Some potential limitations of this study should be mentioned. Active search of all participants failed to prevent substantial loss to follow-up. Such losses are common in studies of this type and design, particularly when samples are composed of the children of young adults living in the peripheral areas of large cities in a developing country. However, the similar profiles of the group lost to follow-up and of the final study sample suggest that selection bias is unlikely. The possibility of memory bias should be considered, since there was a long gap in follow-up after the initial 6 months. However, mothers tend to recall the date they stopped breastfeeding with relative precision. A U.S. study found no significant differences in BF duration reported after 6 months and at 1 to 3.5 years . Furthermore, the fact that the outcome was not based on a specific date, but on a period (12 months or more), undoubtedly reduces any memory bias. The age range at assessment of masticatory function (3 to 5 years) might be a concern, since we cannot disregard the possibility of some improvement of oral function with age. Nevertheless, mean masticatory function scores were no different for children aged 3, 4, or 5 years in our study (8.3, 8.6 and 8.6 respectively).
Even though exclusive breastfeeding until the age of 6 months is known to provide stimuli essential to orofacial growth and development [1, 2], only nine children in our sample had been exclusively breastfed for this duration, which precluded assessment of the potential association between exclusive breastfeeding and masticatory function. If our sample had consisted of (a) a greater number of children who had been breastfed for at least 1 year (with at least 6 months of exclusive breastfeeding), did not bottle-feed and did not use pacifiers, and (b) an equal number of children who had been exclusively bottle-fed, our findings would probably have been far more striking.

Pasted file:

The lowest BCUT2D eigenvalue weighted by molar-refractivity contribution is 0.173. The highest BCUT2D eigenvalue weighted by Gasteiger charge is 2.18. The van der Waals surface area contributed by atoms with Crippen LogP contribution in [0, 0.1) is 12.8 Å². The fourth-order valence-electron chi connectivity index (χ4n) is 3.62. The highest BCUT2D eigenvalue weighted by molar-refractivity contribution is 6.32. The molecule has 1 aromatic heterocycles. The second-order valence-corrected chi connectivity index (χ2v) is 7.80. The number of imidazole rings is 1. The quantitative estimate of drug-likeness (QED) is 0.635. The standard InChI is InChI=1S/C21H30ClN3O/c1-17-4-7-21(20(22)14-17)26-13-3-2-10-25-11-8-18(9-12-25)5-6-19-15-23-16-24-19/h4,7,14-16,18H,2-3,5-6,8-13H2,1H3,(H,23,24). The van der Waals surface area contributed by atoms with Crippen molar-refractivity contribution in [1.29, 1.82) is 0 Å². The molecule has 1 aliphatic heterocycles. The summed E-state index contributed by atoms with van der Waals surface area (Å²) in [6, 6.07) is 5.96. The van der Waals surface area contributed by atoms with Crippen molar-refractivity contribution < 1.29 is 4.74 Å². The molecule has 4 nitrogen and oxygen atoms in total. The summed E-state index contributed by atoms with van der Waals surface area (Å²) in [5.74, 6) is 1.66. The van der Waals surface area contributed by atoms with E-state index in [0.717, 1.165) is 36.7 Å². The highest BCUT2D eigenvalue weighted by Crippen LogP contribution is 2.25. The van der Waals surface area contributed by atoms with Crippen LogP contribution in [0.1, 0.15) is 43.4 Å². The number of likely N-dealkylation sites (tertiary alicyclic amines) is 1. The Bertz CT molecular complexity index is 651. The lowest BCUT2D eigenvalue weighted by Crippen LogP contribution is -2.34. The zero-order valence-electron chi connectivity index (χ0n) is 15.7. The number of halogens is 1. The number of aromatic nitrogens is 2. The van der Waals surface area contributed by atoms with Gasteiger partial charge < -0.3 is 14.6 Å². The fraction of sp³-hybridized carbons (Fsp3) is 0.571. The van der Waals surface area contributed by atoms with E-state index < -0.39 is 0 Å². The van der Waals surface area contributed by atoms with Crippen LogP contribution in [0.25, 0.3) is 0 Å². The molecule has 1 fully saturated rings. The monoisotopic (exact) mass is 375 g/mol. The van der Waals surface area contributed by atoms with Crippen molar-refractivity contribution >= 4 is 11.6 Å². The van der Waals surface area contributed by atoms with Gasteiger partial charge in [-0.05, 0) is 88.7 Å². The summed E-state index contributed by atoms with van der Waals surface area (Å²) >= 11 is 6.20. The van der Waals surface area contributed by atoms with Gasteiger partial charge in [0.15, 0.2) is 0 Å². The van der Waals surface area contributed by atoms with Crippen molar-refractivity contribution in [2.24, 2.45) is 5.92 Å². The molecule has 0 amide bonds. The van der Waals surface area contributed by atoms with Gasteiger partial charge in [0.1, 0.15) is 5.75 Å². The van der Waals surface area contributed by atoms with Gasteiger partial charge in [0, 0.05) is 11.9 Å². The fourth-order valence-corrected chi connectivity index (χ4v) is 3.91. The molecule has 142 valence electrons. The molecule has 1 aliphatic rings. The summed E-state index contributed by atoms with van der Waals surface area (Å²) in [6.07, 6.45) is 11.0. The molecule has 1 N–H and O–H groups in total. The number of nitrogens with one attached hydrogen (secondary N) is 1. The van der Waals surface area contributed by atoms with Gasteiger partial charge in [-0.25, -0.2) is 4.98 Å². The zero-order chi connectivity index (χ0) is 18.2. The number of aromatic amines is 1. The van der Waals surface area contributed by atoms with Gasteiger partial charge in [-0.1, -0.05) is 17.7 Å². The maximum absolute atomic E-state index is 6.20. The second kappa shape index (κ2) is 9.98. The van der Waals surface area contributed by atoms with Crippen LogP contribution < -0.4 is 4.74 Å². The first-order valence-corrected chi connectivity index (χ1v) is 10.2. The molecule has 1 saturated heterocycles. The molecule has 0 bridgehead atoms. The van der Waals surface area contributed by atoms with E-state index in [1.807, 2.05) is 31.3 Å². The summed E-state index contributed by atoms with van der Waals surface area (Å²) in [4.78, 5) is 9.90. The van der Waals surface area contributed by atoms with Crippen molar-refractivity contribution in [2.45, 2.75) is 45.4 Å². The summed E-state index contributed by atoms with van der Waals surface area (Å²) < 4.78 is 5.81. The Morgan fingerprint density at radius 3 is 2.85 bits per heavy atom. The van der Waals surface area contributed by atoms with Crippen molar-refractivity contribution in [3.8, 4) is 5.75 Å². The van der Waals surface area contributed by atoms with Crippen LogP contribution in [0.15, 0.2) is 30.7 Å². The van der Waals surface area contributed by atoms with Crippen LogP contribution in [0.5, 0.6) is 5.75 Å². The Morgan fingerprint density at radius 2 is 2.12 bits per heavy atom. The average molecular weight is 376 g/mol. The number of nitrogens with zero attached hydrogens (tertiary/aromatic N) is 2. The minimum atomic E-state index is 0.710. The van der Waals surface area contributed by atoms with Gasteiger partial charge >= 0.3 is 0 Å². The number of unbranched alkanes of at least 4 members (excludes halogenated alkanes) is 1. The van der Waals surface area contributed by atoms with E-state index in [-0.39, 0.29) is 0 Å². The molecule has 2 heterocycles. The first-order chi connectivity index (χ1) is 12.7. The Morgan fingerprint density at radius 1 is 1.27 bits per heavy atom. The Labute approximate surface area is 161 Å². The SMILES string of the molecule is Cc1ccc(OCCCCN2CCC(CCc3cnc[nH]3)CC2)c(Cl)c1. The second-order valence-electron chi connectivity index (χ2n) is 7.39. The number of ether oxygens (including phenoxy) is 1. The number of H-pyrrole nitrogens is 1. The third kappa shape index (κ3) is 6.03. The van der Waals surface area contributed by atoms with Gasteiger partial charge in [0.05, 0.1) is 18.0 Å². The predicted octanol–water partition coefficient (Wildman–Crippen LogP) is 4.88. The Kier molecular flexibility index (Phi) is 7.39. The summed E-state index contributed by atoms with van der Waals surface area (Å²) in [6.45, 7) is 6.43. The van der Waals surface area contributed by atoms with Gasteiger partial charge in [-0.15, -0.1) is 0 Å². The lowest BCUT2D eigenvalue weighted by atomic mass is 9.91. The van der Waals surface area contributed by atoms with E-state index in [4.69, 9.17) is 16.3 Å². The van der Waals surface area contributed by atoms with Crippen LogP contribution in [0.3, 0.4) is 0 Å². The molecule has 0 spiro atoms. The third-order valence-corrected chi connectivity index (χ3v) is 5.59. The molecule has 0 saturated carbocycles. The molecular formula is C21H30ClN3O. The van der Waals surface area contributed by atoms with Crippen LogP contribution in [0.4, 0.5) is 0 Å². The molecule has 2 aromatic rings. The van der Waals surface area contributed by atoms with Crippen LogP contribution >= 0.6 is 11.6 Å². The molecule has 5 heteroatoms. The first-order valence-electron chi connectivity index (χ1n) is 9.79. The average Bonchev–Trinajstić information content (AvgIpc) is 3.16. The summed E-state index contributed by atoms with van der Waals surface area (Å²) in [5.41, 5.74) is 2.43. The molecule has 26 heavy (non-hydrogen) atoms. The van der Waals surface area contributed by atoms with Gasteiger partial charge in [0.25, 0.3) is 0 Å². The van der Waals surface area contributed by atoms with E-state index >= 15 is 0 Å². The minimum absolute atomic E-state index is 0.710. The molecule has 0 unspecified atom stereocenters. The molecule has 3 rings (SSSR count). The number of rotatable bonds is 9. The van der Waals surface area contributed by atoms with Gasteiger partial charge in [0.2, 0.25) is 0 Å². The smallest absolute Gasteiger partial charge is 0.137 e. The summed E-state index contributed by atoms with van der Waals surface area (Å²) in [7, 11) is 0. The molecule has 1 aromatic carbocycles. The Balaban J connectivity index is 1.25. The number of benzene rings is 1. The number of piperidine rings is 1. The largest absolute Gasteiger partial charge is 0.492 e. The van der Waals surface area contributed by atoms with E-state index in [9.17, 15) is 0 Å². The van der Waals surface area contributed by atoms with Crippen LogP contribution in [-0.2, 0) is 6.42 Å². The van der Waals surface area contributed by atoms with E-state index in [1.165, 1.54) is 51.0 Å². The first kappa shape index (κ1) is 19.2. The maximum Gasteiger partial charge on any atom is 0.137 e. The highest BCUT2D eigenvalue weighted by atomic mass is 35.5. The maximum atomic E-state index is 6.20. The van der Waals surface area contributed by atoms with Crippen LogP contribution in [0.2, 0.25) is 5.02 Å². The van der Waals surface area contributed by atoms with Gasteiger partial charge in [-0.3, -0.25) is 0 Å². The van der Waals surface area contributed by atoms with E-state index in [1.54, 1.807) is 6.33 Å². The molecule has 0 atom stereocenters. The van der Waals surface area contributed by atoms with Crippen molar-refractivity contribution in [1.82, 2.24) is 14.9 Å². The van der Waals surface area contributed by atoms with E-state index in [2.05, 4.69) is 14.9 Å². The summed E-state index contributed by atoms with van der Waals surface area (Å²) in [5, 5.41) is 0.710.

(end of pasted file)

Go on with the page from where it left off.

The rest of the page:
Breastfeeding seems to have a positive impact on mastication, as duration of breastfeeding was positively associated with the quality of masticatory function in preschool age, regardless of the use of bottles and/or pacifier. In light of the short duration of breastfeeding in Brazil , this finding further stresses the importance of actions designed to promote, protect, and support breastfeeding. In addition to its well-established benefits, breastfeeding appears to have a positive effect on masticatory function, ensuring functional stimuli for proper facial growth and development.
We thank our fellow researchers Lilian Cordova do Espirito Santo, Luciana Dias de Oliveira, Enilda Weigert, Maristela França, and Elisa Justo Martins for their assistance in data collection. We also thank Ceres Oliveira who provided statistical consulting.
This study was jointly funded by research grants received from the Research and Events Support Fund at Hospital de Clínicas de Porto Alegre (FIPE-HCPA) and from the National Council for Scientific and Technological Development (CNPq), Brazil.